The Texas Tech Indian Student Association, Delta Epsilon Psi fraternity, Delta Phi Omega sorority and Tech Kahaani dance team hosted a Garba & Dandiya Night. The Garba event, also referred to as Raas-Garba, is a celebration involving multiple types of dancing.
This night marks the second largest-scaled celebration event to be held on the Tech campus, the first being Holi, this past spring.
“We are participating in the festival of Navratri, a nine-day celebration in honor of the Goddess Durga in which we dance, worship and celebrate,” Saloni Majumdar, a graduate student studying business from Houston, said. “It is a time to celebrate feminism, strength, power, and to worship.”
As Vice President of the Indian Student Association, Majumdar gave introductions and intermittent announcements during the event.
“It means a lot to us that Texas Tech is working and helping us to promote and expose others to this holiday and our culture,” Majumdar said. “Tech is a predominantly white school, so making efforts to help us connect and be welcomed are very well received.”
Collaboration with the ISA two South Asian interest Greek councils helped put on the event. Those within the Delta Phi Omega sorority of the Alpha Gamma Chapter spoke at the Garba event on what its sorority means and contributes to the South Asian culture and representation at Tech.
By helping host annual events like Graba and promoting service and academic-oriented goals, the chapter is working to strengthen ties and sisterhood among members.
The Vice President, a senior biology major from Houston, Jessica Contreras said that while it is culturally tied, anyone is welcome to join the sisterhood.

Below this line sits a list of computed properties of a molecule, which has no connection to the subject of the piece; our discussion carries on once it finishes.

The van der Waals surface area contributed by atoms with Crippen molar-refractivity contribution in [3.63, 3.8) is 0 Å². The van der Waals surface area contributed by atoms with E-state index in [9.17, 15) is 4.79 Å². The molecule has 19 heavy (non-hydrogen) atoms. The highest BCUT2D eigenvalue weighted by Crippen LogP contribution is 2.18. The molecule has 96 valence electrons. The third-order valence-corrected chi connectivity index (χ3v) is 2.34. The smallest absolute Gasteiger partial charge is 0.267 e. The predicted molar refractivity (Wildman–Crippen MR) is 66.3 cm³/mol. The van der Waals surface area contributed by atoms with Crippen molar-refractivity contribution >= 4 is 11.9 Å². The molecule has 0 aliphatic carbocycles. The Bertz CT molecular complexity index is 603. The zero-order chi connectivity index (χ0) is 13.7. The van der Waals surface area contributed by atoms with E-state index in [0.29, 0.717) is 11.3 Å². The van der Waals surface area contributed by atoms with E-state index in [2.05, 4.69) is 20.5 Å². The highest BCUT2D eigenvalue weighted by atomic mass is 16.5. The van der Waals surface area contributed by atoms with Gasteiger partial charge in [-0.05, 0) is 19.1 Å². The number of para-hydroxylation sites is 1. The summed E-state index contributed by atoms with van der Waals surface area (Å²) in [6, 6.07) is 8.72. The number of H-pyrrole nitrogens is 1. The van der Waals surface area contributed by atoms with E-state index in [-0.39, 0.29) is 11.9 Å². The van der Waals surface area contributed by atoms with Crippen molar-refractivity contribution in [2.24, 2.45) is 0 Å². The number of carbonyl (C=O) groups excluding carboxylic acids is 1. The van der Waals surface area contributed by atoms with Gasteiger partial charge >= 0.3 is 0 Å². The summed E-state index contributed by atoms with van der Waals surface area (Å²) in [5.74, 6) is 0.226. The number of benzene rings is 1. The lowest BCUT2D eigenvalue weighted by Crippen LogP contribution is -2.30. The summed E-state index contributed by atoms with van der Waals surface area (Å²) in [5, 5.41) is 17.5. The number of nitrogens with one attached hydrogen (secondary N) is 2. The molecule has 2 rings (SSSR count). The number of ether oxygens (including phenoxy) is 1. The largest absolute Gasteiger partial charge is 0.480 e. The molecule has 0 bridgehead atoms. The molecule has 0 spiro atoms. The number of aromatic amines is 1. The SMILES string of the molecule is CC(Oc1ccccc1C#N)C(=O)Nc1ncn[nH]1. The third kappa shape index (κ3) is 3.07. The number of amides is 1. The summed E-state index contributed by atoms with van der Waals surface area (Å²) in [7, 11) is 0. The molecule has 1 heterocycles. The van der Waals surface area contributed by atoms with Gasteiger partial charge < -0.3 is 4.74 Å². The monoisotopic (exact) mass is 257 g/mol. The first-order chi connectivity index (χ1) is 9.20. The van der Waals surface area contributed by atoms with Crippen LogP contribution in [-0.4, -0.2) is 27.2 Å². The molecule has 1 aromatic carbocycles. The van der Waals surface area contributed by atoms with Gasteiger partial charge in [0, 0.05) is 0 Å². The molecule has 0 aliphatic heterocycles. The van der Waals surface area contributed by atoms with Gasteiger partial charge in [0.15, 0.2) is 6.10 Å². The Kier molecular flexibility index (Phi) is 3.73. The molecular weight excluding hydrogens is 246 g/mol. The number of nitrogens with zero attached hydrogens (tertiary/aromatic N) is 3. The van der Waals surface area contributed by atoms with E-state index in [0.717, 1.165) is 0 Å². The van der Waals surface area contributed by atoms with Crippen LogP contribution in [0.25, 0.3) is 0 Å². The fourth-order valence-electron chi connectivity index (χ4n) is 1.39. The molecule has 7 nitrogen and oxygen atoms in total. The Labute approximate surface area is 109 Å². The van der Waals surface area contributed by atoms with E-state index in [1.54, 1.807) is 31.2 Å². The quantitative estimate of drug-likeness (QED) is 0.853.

“We are the largest, strongest, fastest-growing sorority of our kind,” Contreras said. “We encourage ourselves to make strong sisterhood relationships and strengthen our relationship with Texas Tech as a whole.”
Along with Delta Phi Omega, the Tech Delta Epsilon Psi fraternity members spoke of their involvement with the Garba event and the university.
Senior biochemistry major from El Paso, Viren Bhakta is currently serving as the chapter's president and said, and the members enjoy being connected in campus activities.
“This is one of the first big events we have been able to be a part of here on campus, which really means a lot,” Bhakta said.
Starting off the main part of the Graba evening event was Tech’s own Kahaani dance teams with routines they had been preparing. Tech Kahaani is the first and only Bollywood dance team Tech has ever had.
During the dances, Kahaani used Dandiya sticks and many unique formations of moves to perform. One of the managers for the dance team, sophomore chemical engineering major Serena Palmer from Friendswood, said that the team was excited to kick off the event by performing.
“We introduce some of the dances we celebrate at Garba and begin the night with very festive energy,” Palmer said. “Graba and Dandiya Raas are a part of the nine-night celebration that occurs every year.”
While the temple in Lubbock is open for the celebration beginning in late September and going through early October, lots of Tech students also travel to Dallas to celebrate.
Following Kahaani’s opening performance, the dance floor was open and all at the event were welcomed and encouraged to join in the dances. Dandiya sticks were passed around to anyone who wanted to participate and anyone who didn’t know the moves of any of the dances was aided by members of the greek councils, ISA, or Kahaani.
“We love being able to celebrate this special time with others here on the Tech campus and reconnect with those we share the cultural importance with as well as welcome anyone looking to learn and become immersed,” Majumdar said.